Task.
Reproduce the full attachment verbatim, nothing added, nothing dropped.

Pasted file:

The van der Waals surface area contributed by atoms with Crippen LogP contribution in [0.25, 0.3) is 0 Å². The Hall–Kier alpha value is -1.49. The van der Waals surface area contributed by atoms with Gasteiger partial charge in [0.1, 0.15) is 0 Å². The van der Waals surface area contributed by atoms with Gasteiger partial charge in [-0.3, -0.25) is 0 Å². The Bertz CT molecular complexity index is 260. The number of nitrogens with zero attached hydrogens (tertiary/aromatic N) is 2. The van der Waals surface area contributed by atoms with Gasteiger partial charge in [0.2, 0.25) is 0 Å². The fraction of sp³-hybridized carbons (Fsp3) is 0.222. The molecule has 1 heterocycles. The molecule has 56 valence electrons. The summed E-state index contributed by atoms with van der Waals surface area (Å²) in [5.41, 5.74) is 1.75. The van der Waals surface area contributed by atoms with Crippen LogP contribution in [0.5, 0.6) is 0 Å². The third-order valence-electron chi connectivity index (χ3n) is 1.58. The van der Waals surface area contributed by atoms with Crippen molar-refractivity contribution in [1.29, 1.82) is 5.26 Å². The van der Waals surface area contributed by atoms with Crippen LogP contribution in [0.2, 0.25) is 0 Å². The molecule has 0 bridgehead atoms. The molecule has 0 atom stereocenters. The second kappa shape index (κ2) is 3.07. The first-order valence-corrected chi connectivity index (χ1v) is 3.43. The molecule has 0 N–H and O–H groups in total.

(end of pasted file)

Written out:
The van der Waals surface area contributed by atoms with Crippen LogP contribution in [0.25, 0.3) is 0 Å². The Hall–Kier alpha value is -1.49. The van der Waals surface area contributed by atoms with Gasteiger partial charge in [0.1, 0.15) is 0 Å². The van der Waals surface area contributed by atoms with Gasteiger partial charge in [-0.3, -0.25) is 0 Å². The Bertz CT molecular complexity index is 260. The number of nitrogens with zero attached hydrogens (tertiary/aromatic N) is 2. The van der Waals surface area contributed by atoms with Gasteiger partial charge in [0.2, 0.25) is 0 Å². The fraction of sp³-hybridized carbons (Fsp3) is 0.222. The molecule has 1 heterocycles. The molecule has 56 valence electrons. The summed E-state index contributed by atoms with van der Waals surface area (Å²) in [5.41, 5.74) is 1.75. The van der Waals surface area contributed by atoms with Crippen LogP contribution in [0.5, 0.6) is 0 Å². The third-order valence-electron chi connectivity index (χ3n) is 1.58. The van der Waals surface area contributed by atoms with Crippen molar-refractivity contribution in [1.29, 1.82) is 5.26 Å². The van der Waals surface area contributed by atoms with Crippen LogP contribution in [0.2, 0.25) is 0 Å². The molecule has 0 bridgehead atoms. The molecule has 0 atom stereocenters. The second kappa shape index (κ2) is 3.07. The first-order valence-corrected chi connectivity index (χ1v) is 3.43. The molecule has 0 N–H and O–H groups in total.